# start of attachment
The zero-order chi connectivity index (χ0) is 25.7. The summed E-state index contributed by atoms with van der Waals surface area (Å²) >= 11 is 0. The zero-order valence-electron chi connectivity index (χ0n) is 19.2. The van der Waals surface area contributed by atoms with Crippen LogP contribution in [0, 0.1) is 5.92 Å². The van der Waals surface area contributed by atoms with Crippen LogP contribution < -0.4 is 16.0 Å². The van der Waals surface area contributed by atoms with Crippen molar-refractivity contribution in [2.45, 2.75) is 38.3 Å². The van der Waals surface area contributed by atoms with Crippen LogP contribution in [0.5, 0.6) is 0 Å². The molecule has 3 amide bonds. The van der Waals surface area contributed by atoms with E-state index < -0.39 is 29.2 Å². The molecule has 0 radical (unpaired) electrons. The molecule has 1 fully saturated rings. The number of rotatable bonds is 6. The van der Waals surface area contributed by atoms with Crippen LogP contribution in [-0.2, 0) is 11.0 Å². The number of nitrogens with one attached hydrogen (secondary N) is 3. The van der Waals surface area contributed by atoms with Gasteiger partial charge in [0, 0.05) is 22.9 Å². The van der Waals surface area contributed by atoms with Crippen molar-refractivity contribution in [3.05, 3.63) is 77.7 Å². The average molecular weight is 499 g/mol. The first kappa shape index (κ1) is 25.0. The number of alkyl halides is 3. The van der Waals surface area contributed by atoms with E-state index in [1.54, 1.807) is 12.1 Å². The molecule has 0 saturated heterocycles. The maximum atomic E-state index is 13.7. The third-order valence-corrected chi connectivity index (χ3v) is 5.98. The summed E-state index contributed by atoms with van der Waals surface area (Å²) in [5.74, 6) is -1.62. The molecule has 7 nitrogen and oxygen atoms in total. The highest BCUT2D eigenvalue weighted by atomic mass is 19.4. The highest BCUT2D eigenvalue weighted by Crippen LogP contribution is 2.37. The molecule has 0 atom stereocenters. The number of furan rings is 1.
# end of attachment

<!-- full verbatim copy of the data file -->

The zero-order chi connectivity index (χ0) is 25.7. The summed E-state index contributed by atoms with van der Waals surface area (Å²) >= 11 is 0. The zero-order valence-electron chi connectivity index (χ0n) is 19.2. The van der Waals surface area contributed by atoms with Crippen LogP contribution in [0, 0.1) is 5.92 Å². The van der Waals surface area contributed by atoms with Crippen LogP contribution < -0.4 is 16.0 Å². The van der Waals surface area contributed by atoms with Crippen molar-refractivity contribution in [2.45, 2.75) is 38.3 Å². The van der Waals surface area contributed by atoms with Crippen LogP contribution in [0.5, 0.6) is 0 Å². The molecule has 3 amide bonds. The van der Waals surface area contributed by atoms with E-state index < -0.39 is 29.2 Å². The molecule has 0 radical (unpaired) electrons. The molecule has 1 fully saturated rings. The number of rotatable bonds is 6. The van der Waals surface area contributed by atoms with Crippen LogP contribution in [-0.2, 0) is 11.0 Å². The number of nitrogens with one attached hydrogen (secondary N) is 3. The van der Waals surface area contributed by atoms with Gasteiger partial charge in [0, 0.05) is 22.9 Å². The van der Waals surface area contributed by atoms with Crippen molar-refractivity contribution in [3.05, 3.63) is 77.7 Å². The average molecular weight is 499 g/mol. The first kappa shape index (κ1) is 25.0. The number of alkyl halides is 3. The van der Waals surface area contributed by atoms with E-state index in [1.54, 1.807) is 12.1 Å². The molecule has 0 saturated heterocycles. The maximum atomic E-state index is 13.7. The third-order valence-corrected chi connectivity index (χ3v) is 5.98. The summed E-state index contributed by atoms with van der Waals surface area (Å²) in [5.74, 6) is -1.62. The molecule has 7 nitrogen and oxygen atoms in total. The highest BCUT2D eigenvalue weighted by atomic mass is 19.4. The highest BCUT2D eigenvalue weighted by Crippen LogP contribution is 2.37. The molecule has 0 atom stereocenters. The number of furan rings is 1.